A power of appointment allows a person engaged in estate planning to direct where interest in an estate or trust is passed. Appointments are often classified as either general or limited/special. A general power of appointment gives the holder broad power to transfer a deceased person’s property. For example, if a person is permitted to give the property to anyone, this is a general power of appointment. A special power of appointment gives a person the power to give a deceased person’s assets to a certain group of individuals. These groups cannot include the recipient, the recipient’s estate, or the recipient’s creditors.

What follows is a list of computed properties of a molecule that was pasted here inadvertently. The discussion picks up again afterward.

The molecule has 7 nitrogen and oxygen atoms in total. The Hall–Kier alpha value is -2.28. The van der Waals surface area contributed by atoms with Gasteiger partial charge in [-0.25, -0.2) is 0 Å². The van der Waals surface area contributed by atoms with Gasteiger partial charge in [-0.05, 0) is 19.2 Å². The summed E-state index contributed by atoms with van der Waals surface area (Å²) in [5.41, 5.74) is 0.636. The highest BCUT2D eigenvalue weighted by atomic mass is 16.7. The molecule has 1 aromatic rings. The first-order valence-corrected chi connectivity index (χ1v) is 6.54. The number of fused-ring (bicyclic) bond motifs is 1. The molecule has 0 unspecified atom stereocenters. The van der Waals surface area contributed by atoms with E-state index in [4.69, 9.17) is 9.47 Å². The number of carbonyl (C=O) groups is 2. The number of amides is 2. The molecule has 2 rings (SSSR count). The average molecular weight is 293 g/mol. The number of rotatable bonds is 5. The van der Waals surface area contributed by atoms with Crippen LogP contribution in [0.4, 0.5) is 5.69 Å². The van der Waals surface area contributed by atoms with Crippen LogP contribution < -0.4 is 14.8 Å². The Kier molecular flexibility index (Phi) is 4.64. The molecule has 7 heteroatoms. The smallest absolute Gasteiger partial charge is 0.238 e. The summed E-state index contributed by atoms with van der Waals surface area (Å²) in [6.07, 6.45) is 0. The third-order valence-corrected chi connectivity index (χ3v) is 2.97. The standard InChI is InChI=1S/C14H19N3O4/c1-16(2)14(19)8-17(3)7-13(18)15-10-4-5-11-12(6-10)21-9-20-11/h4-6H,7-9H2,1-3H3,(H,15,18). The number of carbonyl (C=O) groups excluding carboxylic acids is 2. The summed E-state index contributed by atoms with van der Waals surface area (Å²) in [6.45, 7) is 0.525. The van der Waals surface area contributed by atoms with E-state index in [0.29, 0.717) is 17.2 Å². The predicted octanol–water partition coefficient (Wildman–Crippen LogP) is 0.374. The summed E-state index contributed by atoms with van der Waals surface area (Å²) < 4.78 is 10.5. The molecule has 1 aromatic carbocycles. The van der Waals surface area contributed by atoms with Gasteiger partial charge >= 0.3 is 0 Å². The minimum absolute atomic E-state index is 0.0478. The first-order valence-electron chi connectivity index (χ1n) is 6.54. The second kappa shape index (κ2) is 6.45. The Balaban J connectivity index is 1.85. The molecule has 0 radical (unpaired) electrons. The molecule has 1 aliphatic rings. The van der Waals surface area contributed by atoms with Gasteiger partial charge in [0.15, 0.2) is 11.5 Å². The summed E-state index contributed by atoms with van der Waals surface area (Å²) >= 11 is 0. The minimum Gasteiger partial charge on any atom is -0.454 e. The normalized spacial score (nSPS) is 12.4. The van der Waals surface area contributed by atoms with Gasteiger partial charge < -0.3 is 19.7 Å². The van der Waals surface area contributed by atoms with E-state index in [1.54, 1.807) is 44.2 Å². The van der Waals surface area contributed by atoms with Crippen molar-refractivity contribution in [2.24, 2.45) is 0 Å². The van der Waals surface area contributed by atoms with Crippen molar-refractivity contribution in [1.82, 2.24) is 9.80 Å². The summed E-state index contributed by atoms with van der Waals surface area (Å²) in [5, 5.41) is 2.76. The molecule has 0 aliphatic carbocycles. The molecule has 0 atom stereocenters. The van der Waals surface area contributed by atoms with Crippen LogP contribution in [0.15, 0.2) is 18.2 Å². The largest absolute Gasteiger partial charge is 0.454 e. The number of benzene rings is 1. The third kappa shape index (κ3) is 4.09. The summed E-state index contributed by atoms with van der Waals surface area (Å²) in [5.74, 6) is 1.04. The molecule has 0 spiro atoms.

When utilized correctly, powers of appointment are a powerful estate planning tool. These powers are highly nuanced, however, which is why this article reviews some critical details that people engaged in the estate planning process should remember about powers of appointment.
# 1 – Powers of Appointment Provide Flexibility